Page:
No restraints when possible. This can be controversial, but restraints, ways to tie or keep patients in bed can actually increase the risk of falls. Patients who try to climb over side rails or the end of the bed will fall harder than if they were just trying to get out of bed normally. Patients who are tied down with restraints can (and often do) become more agitated and can cause injury to themselves.

Patients should be walked or helped out of bed regularly. Patients who are given the opportunity to exercise may be less agitated and not try as hard to get out of bed when alone.

Patients shouldn’t be left in chairs for too long. Staff or visitors may help patients get out of bed to sit in a chair, but if they sit for too long, the patients may try to get back into bed themselves.


These are just a few fall-prevention techniques and while they may seem simple enough, they don’t happen often enough.

Being an empowered healthcare consumer not only means knowing how to take care of yourself and to obtain proper health care, it also means taking action to prevent injuries for both you and the people you care about. Be proactive and stay safe.


Do You Eat? Take Meds? Then You Need the Food Drug Interaction Guide

Wednesday, June 5, 2013 17:22 | Filled in Personal Responsibility

The Food and Drug Administration Consumer Education About Medicine program publishes a guide to help consumers avoid harmful interactions between the medicines they take and the food they eat or beverages they drink:

Avoid Food-Drug Interactions-A Guide

Many drugs are listed by name, categorized by what conditions they are prescribed for: allergies/asthma, arthritis, cardiovascular conditions, gastroesophageal reflux, Infections, osteoporosis, etc.

I was chagrined to learn that, as someone who takes medication for hypothyroidism, I should avoid walnuts. This is the first time I had been warned to avoid this favorite add-in to my morning yogurt, at least until several hours after I take my Synthroid.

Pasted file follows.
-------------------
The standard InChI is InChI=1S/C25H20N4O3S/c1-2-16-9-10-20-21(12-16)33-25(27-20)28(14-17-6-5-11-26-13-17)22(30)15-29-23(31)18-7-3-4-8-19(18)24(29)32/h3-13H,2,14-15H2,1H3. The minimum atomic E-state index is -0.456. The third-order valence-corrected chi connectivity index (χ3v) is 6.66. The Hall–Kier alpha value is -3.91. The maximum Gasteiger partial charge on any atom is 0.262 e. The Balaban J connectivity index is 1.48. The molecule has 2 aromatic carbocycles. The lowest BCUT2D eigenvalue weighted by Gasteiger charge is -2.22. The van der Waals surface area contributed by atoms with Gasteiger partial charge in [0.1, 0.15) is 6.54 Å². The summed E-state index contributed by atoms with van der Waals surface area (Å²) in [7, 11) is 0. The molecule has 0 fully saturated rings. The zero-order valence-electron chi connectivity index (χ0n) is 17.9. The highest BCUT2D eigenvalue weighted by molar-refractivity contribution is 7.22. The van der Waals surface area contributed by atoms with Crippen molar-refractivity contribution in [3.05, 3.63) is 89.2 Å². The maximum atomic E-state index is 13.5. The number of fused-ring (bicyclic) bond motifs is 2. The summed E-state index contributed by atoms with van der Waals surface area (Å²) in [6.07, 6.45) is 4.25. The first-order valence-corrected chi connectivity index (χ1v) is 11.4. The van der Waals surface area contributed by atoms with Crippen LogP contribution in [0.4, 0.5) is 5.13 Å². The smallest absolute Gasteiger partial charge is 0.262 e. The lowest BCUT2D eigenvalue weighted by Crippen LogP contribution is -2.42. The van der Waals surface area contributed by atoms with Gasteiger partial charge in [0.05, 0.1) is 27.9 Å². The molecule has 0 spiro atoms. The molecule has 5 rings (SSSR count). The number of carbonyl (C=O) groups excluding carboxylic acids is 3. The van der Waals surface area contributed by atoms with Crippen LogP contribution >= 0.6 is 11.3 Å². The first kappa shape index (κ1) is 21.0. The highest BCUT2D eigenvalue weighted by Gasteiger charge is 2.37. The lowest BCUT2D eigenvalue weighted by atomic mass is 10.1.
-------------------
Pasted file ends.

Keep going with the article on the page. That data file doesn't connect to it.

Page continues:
June is Migraine and Headache Awareness Month

Tuesday, June 4, 2013 16:13 | Filled in Announcements

Photo credit: Joana Roja/Flickr

Have you ever watched from inside your body as your vision got rainbow-edged blurry and then narrowed down to a pinpoint so you feared you were going blind? That’s what my migraine aura feels like. And, I am not alone – there are 37 million people in the U.S. who get migraines, too.


Every June, the National Headache foundation sponsors educational activities for migraineuses (females who get migraines; males are called migraineurs), family, and friends. First up – a webinar about chronic migraine being given tomorrow, June 5, 2013, by George Nissan, Doctor of Osteopathy. Free registration at: http://www.headaches.org/content/nhf-webinars.


Upcoming webinars include “Headache Myths” and “Post Traumatic Headache in Students” (June 19). Previous webinars are either archived or have transcripts available on the same page.


The best thing about Migraine and Headache Awareness Month? They chose purple as their color – my favorite! So, this month, show purple and show support!



Leonard Neff (my dad), the original empowered health care consumer

Monday, June 3, 2013 19:39 | Filled in Personal Responsibility

My father, Leonard Neff,  the original empowered health care consumer, died 7 years ago of pancreatic cancer. But he successfully fought, and won, against previous diagnoses of lung cancer and prostate cancer.

Despite being a physician who should have known better, Dad wasn’t so great at taking care of his own health in some ways. He could not, or would not, quit smoking — thus, the lung cancer. He never met a dessert he didn’t like, or a gym that he did, until he discovered water aerobics late in life — about age 75.